According to Joy Ting, Wineworks’ enologist and production manager, the winery often is working with approximately 150 lots of wine. “Consequently, we do most of our analyses in-house,” she stated. “We do an analysis when the grapes arrive and go through the crusher/destemmer. We monitor fermentations and do a third set of analyses after malolactic fermentation.” One specialized piece of lab equipment that Ting uses frequently is the Enolyzer wine analyzer from Unitech Scientific. It is a modified spectrophotometer that will do tests to detect malolactic fermentation, residual sugar and volatile acidity.

Of Shaps’ white wines, only Petit Manseng and Chardonnay are barrel-aged. The Petit Manseng is barrel-aged in French oak for eight months before bottling, with approximately one-third of it in new barrels. The Chardonnay is also aged in French oak, and depending on the vintage, 40%-50% will go in new barrels before it is bottled 10 months later. The barrel makers for white wine are Tonnelleries Damy, Billon, Ermitage-Berthomieu and Cavin.

Red wines are all aged for 18-24 months in French oak. Malbec has the lowest amount of new oak at 33%. For Merlot, Cabernet Franc and Cabernet Sauvignon, 50% are in new oak, and 50%-70% of the Petit Verdot and Tannat will be in new French oak, depending on the vintage. Nadalie, Vicard, Ermitage-Berthomieu and Cavin are the barrel makers for the red wine program.

Shaps uses Roanoke Valley Wine Co. as his distributor. “They’re doing a great job,” he told Wines & Vines. “The wines are selling through quickly, and we’re getting placements in restaurants. But it’s also frustrating: Demand is higher than our supply, so we sell out before the next vintage is available. We’re increasing production and trying not to sacrifice quality, and still meet the demand.”

The tasting experience
The new tasting room reflects Wineworks’ basic philosophy: The room is comfortable but not fancy, the staff is friendly and knowledgeable, and the wines are excellent. Shaps won the Virginia Governor’s Cup in 2004 (when he was winemaker at King Family Vineyards in Crozet, Va.), and has won numerous gold medals in the Governor’s Cup competition since then. Three of his 2012 vintage wines—Tannat, Petit Verdot and Raisin d’Être White (a blend of Riesling and Petit Manseng)—won gold medals at the 2015 Governor’s Cup competition.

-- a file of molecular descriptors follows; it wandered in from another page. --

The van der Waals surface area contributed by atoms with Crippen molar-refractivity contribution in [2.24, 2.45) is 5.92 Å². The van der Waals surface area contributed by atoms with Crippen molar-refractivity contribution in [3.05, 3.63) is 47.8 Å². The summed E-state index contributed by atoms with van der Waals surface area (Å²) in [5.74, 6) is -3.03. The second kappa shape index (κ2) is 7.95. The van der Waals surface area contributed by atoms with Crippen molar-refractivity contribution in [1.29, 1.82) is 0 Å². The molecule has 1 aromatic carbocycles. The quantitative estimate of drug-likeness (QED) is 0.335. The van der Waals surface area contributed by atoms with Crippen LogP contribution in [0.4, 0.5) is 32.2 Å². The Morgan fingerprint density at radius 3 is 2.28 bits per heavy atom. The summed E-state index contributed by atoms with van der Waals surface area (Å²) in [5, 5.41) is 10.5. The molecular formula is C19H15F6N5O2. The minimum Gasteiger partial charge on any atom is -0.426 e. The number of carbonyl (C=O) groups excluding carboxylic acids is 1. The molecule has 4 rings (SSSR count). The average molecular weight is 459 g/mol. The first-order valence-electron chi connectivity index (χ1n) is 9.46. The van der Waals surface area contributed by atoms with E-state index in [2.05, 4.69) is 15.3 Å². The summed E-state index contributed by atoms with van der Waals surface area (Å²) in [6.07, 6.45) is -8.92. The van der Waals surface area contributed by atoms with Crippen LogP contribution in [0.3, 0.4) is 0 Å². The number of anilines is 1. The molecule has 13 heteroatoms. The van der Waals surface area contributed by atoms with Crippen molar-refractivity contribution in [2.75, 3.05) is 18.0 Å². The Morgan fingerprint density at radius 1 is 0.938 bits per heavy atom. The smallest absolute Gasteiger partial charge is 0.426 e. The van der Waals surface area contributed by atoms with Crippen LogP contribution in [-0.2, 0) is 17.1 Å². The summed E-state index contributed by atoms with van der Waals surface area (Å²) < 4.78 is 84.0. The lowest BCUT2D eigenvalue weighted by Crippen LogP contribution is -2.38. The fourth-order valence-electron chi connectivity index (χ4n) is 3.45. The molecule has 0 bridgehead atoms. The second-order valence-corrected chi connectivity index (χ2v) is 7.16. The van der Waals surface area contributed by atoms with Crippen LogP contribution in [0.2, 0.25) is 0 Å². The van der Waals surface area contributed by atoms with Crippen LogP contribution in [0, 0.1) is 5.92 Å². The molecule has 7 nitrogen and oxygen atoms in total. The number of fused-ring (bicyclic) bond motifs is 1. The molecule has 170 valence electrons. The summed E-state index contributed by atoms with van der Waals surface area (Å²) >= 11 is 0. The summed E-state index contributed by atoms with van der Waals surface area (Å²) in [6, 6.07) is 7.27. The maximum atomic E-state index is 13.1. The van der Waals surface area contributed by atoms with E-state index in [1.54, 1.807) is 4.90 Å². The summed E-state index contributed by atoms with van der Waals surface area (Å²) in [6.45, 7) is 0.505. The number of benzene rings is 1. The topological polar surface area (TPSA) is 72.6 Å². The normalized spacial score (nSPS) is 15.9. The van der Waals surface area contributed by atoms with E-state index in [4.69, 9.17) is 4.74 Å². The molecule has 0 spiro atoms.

The tasting room walls are paneled with metal siding from old tobacco sheds; the tasting bar is made of reclaimed soapstone and barn boards; the tables were constructed from recycled barn boards stained with red wine must, and the high-top tables are made from barrel heads with a metal hoop as the finishing edge.

What is unique about the tasting experience at Wineworks is the variety of wines that are available to taste and their packaging. The menu features wines made by Shaps both in Virginia and at his winery in Burgundy. In September, eight Virginia wines were available to taste, while the three Governor’s Cup gold medal winners and seven others were for sale as well. Included in the $10 fee for tasting the Virginia wines was one bag-in-a-box white wine and two wines in growlers called Mon Bidon Blanc and Mon Bidon Rouge (mon bidon is French for “my canteen”).